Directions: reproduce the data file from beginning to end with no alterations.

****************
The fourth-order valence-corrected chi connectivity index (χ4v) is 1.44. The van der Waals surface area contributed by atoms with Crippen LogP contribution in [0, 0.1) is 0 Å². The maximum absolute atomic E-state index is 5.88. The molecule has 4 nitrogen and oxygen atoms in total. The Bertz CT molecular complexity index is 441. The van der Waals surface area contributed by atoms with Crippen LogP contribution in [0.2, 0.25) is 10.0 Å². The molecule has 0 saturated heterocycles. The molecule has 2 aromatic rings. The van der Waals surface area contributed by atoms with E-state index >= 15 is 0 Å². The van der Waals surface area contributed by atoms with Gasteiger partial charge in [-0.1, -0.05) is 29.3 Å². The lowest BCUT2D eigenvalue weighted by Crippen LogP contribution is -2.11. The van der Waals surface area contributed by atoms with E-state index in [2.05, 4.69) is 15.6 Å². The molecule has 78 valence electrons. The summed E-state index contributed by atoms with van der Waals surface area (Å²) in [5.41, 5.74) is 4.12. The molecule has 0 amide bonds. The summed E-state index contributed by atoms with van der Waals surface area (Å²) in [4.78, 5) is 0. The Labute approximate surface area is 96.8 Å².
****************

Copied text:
The fourth-order valence-corrected chi connectivity index (χ4v) is 1.44. The van der Waals surface area contributed by atoms with Crippen LogP contribution in [0, 0.1) is 0 Å². The maximum absolute atomic E-state index is 5.88. The molecule has 4 nitrogen and oxygen atoms in total. The Bertz CT molecular complexity index is 441. The van der Waals surface area contributed by atoms with Crippen LogP contribution in [0.2, 0.25) is 10.0 Å². The molecule has 0 saturated heterocycles. The molecule has 2 aromatic rings. The van der Waals surface area contributed by atoms with E-state index >= 15 is 0 Å². The van der Waals surface area contributed by atoms with Gasteiger partial charge in [-0.1, -0.05) is 29.3 Å². The lowest BCUT2D eigenvalue weighted by Crippen LogP contribution is -2.11. The van der Waals surface area contributed by atoms with E-state index in [2.05, 4.69) is 15.6 Å². The molecule has 78 valence electrons. The summed E-state index contributed by atoms with van der Waals surface area (Å²) in [5.41, 5.74) is 4.12. The molecule has 0 amide bonds. The summed E-state index contributed by atoms with van der Waals surface area (Å²) in [4.78, 5) is 0. The Labute approximate surface area is 96.8 Å².